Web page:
Veneers: Improving Your Smile with Dental Veneers

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Veneers: Improving Your Smile with Dental Veneers

Many patients are discovering the benefits of dental veneers. Unlike a crown, which covers the entire tooth, a veneer is a thin covering that is placed over the front (visible) part of the tooth. The dentist applies veneers in a simple, comfortable procedure that takes just a few visits. Veneers are a popular treatment option for several reasons. They generally are placed on upper front teeth that are severely discolored, poorly shaped or slightly crooked. Veneers may be used to lighten front teeth that are naturally yellow or have a gray cast and cannot be whitened by bleaching. Veneers are sometimes used to correct teeth that are chipped or worn. They also may be used to correct uneven spaces or a diastema (a large, notice- able gap between the upper front teeth).

Good To Know

There are two types of veneers: ceramic veneers (sometimes called  laminates) and resin-based composite veneers. Ceramic veneers. Ceramic veneers are extremely thin shells made of a  strong and durable dental ceramic. The dentist removes a small amount of  enamel from the front and sides of the tooth. This makes room for the  veneer and prevents the restored tooth from feeling or looking bulky or  unnatural. Next, the dentist makes an impression of the prepared teeth so that the  shape of the preparations and surrounding teeth can be replicated in the  dental laboratory. The dentist also looks for the shade that will best match  or blend with the other teeth. The impressions are sent to a dental  laboratory that makes the ceramic veneers to fit your individual teeth. This  may take several days. At the next visit, the dentist places the veneers on the teeth to check the fit  and shape. After any adjustments, the teeth are cleaned and the ceramic veneers are bonded to the teeth with dental cement. Further adjustments  may be done at a subsequent appointment. Resin-based composite veneers. Resin- based composite veneers  generally are placed in one appointment. After the tooth is prepared or  reshaped, the dentist carefully bonds and sculpts the composite material in  a color that matches your other teeth. A special light is used to harden the  composite. The veneer is smoothed and polished to look like a natural  tooth.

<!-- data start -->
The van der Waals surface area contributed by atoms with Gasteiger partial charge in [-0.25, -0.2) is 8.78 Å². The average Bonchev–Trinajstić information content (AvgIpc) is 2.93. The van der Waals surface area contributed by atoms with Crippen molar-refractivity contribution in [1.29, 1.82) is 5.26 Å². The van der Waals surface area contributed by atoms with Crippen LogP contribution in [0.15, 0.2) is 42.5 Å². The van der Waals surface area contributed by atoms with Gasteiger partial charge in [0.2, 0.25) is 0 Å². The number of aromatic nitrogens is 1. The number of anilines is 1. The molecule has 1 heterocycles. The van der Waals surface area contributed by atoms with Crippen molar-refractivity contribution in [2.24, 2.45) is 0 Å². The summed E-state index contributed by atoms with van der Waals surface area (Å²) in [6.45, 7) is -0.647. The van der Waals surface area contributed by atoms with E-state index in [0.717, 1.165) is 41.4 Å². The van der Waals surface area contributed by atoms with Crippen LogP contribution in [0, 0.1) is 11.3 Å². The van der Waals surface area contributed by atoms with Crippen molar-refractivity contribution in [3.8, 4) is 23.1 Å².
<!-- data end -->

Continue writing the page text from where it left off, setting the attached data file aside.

Teeth must be healthy and free of decay and active periodontal disease.  Veneers typically require less removal of tooth enamel than do crowns.  However, the process is not reversible once the enamel is removed. Patients who clench or grind their teeth are not good candidates for  veneers, because the thin veneers may chip, break or peel. Avoid biting  your fingernails and chewing on hard objects, such as pencils or ice. Like  any dental restoration, veneers can be dislodged over time and with wear.  In that case, new ones might be needed. As with all your dental care,  discuss your expectations and treat- ment options thoroughly with your  dentist. No special maintenance is needed other than good oral hygiene each day.  Look for oral hygiene products that display the American Dental Asso ciation’s Seal of Acceptance. Brush twice a day with fluoride toothpaste  and clean between your teeth once a day with floss or another interdental  cleaner. Regular dental visits are a must for main- taining healthy

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